The conversation Christ had with the woman at the well at Sychar in Samaria has been memorialized in sermon and song, but one significant statement He made is generally overlooked. He said: “Woman believe me, the hour comes when neither in this mountain (nation), nor in Jerusalem (the old city), shall you worship the Father.” (John 4:21)
He went on to say that true worshipers shall worship the Father “in spirit and in truth” (vs 23), and many strongly emphasize this statement. However, His statement in verse 21 doesn’t seem to have registered with most people in the churches, as they continue to idolize the Old City of Jerusalem as “The Holy City” and hanker to visit “The Holy Land” and see the “sacred” places.
The Spirit of the Lord left Jerusalem many centuries ago, long before the time of Christ on this earth; “But as for them whose heart walketh after the heart of their detestable things and their abomina-tions, I will recompense their way upon their own heads, saith the Lord GOD. Then did the cherubims lift up their wings, and the wheels beside them; and THE GLORY OF THE GOD OF ISRAEL WAS OVER THEM ABOVE. AND THE GLORY OF THE LORD WENT UP FROM THE MIDST OF THE CITY (Jerusalem), AND STOOD UPON THE MOUNTAIN WHICH IS ON THE EAST SIDE OF THE CITY. Afterwards the spirit took me up, and brought me in a vision by the Spirit of God into Chaldea, to them of the captivity. SO THE VISION THAT I HAD SEEN WENT UP FROM ME.” (Ezek 11:21‑24)
While Old Jerusalem was indeed the special city of God in Ancient Israel, the prophets did not hesitate to reveal that it was to come under severe condem-nation and to be supplanted by something greater and better, as revealed in the 16th Chapter of Ezekiel. In fact, it was Moses himself who predicted that the nation would fall into disobedience, and in the 28th Chapter of Deuteronomy he detailed the fearful consequences that Jerusalem would suffer in its destruction.
The message of Moses accords with the words of Christ after He exposed the gross wickedness of the Jewish leaders in Jerusalem: “Fill up then the measure of your fathers...Behold your house is left unto you desolate...” (Matthew 23:32-39)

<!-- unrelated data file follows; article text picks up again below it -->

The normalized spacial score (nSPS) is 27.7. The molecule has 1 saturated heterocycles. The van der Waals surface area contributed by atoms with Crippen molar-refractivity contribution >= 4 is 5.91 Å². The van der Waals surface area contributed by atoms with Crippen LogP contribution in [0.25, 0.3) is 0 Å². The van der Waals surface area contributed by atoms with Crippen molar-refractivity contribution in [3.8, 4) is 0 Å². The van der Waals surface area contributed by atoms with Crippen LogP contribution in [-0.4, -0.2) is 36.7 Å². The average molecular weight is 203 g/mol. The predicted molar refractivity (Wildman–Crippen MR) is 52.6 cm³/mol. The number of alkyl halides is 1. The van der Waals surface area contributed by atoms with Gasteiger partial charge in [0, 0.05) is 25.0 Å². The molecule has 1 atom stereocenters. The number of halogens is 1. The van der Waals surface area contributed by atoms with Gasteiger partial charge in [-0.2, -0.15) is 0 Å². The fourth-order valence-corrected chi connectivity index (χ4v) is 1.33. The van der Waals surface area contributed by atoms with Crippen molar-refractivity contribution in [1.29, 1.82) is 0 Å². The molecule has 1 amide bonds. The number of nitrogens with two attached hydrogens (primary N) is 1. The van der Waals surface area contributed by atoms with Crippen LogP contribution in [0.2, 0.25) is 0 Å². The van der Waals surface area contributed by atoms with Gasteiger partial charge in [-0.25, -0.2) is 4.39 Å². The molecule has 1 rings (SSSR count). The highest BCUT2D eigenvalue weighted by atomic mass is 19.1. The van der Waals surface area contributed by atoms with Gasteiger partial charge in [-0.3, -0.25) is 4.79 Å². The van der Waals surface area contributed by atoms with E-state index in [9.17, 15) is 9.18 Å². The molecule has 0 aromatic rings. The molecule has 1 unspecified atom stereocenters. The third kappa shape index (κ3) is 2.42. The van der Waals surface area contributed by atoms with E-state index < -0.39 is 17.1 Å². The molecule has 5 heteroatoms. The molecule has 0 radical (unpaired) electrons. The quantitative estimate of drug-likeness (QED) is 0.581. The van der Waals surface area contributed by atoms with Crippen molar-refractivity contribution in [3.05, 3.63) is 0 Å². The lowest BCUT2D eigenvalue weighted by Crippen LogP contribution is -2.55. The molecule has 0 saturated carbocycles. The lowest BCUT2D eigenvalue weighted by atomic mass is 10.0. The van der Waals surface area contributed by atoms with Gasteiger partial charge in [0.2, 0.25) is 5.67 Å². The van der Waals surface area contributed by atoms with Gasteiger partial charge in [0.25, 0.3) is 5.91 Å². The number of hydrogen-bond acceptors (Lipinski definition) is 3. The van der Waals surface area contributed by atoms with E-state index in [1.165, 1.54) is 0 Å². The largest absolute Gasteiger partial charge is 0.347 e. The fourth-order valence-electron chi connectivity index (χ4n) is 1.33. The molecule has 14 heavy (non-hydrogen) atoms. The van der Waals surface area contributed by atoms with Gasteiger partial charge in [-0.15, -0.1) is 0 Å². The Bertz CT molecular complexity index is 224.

The account of Jesus as He moved among the Jews is an account of Jewish rejection of God’s Son and God’s holy purpose. E.E. Gordon notes a seven-fold repudiation of Jesus by the Jews. (John 4:14; 7:14; 8:2, 59; 10:23; 11:53, 56-57; 12:36 and 16:3, from an article by Joseph M. Canfield, “Neither City Nor Land Are Holy,” in Journal For Projects In Eschatology, Vol. 3, Nov/Dec 97)
In His discourse on the mount of Olives Christ echoed the prophecy of Moses, in declaring that the buildings of the temple would be destroyed: “There shall not be left here one stone upon another.” (Matthew 24:2, 21) The city would undergo a period of tribulation which had never been heard of before.
In the Gospel accounts there is nothing to indicate that Jesus ever held the city of Jerusalem in high regard. Rather, it was treated either with contempt or pity, never as worthy or sacred. During His public ministry the record shows Jesus returning to Bethany each night, rather than spending a night in Jerusalem. He completely ignored it in choosing the apostles. Eleven of them were Galileans and Judas was a Jew, but not of Jerusalem. In Isaiah 1:21 we are told about Jerusalem: “How is the faithful city become an harlot! it was full of judgment; righteousness lodged in it; but now murderers.”
In parable after parable Christ showed that the rulers of Jerusalem were under God’s wrath and would soon be judged. In the parable of the vineyard. (Matthew 21:33-46) He described how the husbandmen had beaten the servants and killed the son of the owner. It is clear that the servants represented the prophets and the son represented God’s Son. The wicked husbandmen were the Jews themselves, to whom Jesus said, “Therefore say I unto you, The kingdom of God shall be taken away from you, and shall be given to a nation bringing forth the fruits thereof.” (Vs. 43) The chief priests and Pharisees “perceived that he spoke of them” but were afraid to take him, because they feared the multitude. (Matthew 14:5; 21:46)
The city of Jerusalem was never held in awe or reverence by the apostles, according to the Biblical account. After Christ’s resurrection, He told them to “tarry in the city until you are clothed with power from on high.” (Luke 24:47-49, which was an act of faith on the part of the apostles, because God is certainly able to clothe them with power on high wherever they might have been) That power came on the Day of Pentecost, after which the apostles SCATTERED all over the empire and TO NATIONS FAR BEYOND, in search of the Children of Israel who had been dispersed long years before. Jerusalem became the place for Christians to avoid, as shown by the arrest of Peter and John (Acts 3), the stoning of Stephen (Acts 7), the martyrdom of James and arrest of Peter (Acts 12), and finally the arrest of Paul. (Acts 21)